Findings of a new study suggest that the early humans who lived in the Middle East have more advanced survival skills than previously believed.

Researchers have long known that early humans have carnivorous behaviors but the discovery of stone tools that were unearthed in modern-day Jordan provides the first direct evidence that as early as 250,000 years ago, these tool-making hominins butchered and ate specific animals for food.

Stone Age humans took advantage of the wide array of available prey in the region despite an extremely challenging environment, where water supplies and the usual food sources of migrants passing through the region from Africa to Europe and Asia, are scarce.

The discovery of animal proteins on the ancient stone tools suggests that the early humans in the region used tools to butcher animals such as rhinoceros, horses, wild cattle and ducks for food.

Archeologists unearthed 10,000 stone tools, which include axes and arrowheads from a Jordan desert, the Azraq Oasis, which used to be a wetland long ago. Tests on 44 of the tools revealed that 17 of these ancient relics have signs of animal residues such as blood.

The researchers likewise discovered that each of the tools that they found positive for animal residue have protein for only one species, which supports the idea that the tools were used to kill and butcher for animal meat and were not just randomly contaminated by blood and other tissues.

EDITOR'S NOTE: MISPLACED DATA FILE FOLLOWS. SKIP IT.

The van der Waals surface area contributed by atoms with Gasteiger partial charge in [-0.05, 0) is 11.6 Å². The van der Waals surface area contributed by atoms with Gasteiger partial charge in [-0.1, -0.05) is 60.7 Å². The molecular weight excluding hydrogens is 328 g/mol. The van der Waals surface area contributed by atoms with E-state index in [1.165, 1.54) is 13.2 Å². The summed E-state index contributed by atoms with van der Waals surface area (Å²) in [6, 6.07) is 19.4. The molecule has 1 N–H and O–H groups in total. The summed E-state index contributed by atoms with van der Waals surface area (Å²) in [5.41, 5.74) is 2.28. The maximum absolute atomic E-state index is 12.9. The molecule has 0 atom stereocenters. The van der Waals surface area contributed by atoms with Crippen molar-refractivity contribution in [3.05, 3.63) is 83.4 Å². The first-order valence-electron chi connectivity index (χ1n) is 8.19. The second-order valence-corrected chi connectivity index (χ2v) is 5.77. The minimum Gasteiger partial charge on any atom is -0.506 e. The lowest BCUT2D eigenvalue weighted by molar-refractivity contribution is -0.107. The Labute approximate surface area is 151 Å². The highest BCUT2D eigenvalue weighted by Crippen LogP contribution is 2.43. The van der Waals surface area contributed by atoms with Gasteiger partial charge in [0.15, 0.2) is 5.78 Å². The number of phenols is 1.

This also makes it possible that the hominids that made these tools used each of these tools for only a single butchering episode, much like using disposable knives. Other evidences support this idea such as the tools were barely retouched. The users who used them have likely opted to make new ones instead of resharpening the old blades that have become blunt.

The findings, which were published in the Journal of Archaeological Science, likewise prove that ancient pre-humans were more complex than previously believed.

"The implication of all of this is these early hominins were engaging in a wide variety of techniques in order to exploit these kind of animals," said study researcher April Nowell, from the University of Victoria.

"A rhinoceros requires a certain amount of coordination to take down, and even if you're scavenging you have to know how to drive off predators, which still requires coordination."

The modern day humans, the Homo sapiens, did not develop until about 50,000 years after the stone tools were used, which means that those who hunted at the former oasis could be an unidentified species of hominin.

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